Prescription Drug Hasn’t Help Quitting Rate of Smokers: Study

UC San Diego researchers say varenicline hasn't helped the rate of smokers trying to quit

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A prescription drug aimed at helping smokers quit has not boosted the number of adults who have successfully stopped smoking, according to a new study from the UC San Diego School of Medicine.

Researchers say since the drug varenicline — marketed as Chantix — was introduced in 2006, it has had no significant impact on the quitting rate among Americans ages 18 and older.

The drug’s primary effect, the study says, was to displace the use of older tobacco cessation aids like nicotine patches and gum.

“We had hoped the new pharmacotherapy would help more people quit, but this is not what is happening,” said lead author Shu-Hong Zhu, Ph.D., a UC San Diego professor, in a news release. “Instead, varenicline is replacing other options like the patch, without having any significant population-level impact on quitting success.”

Varenicline’s ability to help smokers quit also appears to be short-lived, lasting for about three months, according to the findings. Users no longer have higher rates of success after that period.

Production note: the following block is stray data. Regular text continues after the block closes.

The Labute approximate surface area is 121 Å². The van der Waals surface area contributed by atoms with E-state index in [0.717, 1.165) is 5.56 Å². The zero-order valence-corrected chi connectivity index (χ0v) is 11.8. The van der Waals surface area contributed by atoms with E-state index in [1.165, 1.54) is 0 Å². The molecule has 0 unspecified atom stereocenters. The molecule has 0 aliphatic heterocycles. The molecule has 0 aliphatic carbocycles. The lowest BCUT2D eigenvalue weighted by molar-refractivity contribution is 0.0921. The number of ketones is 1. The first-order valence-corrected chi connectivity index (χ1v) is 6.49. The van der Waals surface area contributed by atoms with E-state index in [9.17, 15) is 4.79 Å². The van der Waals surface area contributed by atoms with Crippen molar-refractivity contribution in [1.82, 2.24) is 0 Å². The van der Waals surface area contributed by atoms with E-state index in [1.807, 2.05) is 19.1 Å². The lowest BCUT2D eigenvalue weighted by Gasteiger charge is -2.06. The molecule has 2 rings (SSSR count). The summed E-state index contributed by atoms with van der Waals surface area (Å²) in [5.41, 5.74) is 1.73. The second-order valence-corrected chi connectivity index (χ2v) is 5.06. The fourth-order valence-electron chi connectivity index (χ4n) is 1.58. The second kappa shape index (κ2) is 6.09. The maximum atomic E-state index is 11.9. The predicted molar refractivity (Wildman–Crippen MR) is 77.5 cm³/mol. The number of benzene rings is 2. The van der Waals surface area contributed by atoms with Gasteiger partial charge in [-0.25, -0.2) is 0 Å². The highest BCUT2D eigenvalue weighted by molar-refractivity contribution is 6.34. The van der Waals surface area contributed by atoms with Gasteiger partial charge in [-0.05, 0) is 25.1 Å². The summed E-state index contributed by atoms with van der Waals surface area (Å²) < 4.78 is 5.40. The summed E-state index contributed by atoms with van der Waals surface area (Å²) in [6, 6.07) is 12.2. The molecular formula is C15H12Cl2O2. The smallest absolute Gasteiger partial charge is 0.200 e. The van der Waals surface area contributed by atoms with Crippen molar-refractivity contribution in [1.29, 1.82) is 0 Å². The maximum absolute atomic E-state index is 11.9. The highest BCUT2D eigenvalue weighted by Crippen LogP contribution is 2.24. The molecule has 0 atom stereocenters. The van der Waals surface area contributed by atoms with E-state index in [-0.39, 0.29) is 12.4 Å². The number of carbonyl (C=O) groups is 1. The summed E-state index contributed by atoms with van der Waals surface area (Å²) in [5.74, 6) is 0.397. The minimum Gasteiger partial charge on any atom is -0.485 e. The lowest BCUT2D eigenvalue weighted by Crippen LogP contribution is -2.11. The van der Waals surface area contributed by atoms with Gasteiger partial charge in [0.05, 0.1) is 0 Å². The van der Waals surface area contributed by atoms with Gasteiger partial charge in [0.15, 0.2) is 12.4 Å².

“We are not saying Chantix does not help smokers quit,” said Zhu. “It does, but it won’t solve America’s tobacco epidemic unless it inspires more smokers to try to quit.”

To come to that conclusion, UC San Diego School of Medicine researchers looked at two U.S. Census Bureau surveys that tracked 39,000 adults’ efforts to quit in the past year. They also recorded which nicotine replacement therapies the smokers used.

The Census Bureau surveys were conducted in 2003, before varenicline was commercially available, and in 2010-11, after it was released to the market.

While the number of people using cessation aids rose over that period — from 28.7 percent in 2003 to 31.1 percent in 2011 — the number of people who failed to break the habit remained nearly the same.

In 2003, about 4.5 percent of smokers said they quit for at least a year, and in 2011, 4.7 percent reported stopping.

NBC 7 has reached out to Pfizer, the maker of Chantix, but we have not heard back.

The UC San Diego study was funded in part by the National Cancer Institute under the State and Community Tobacco Control Initiative, the school says.

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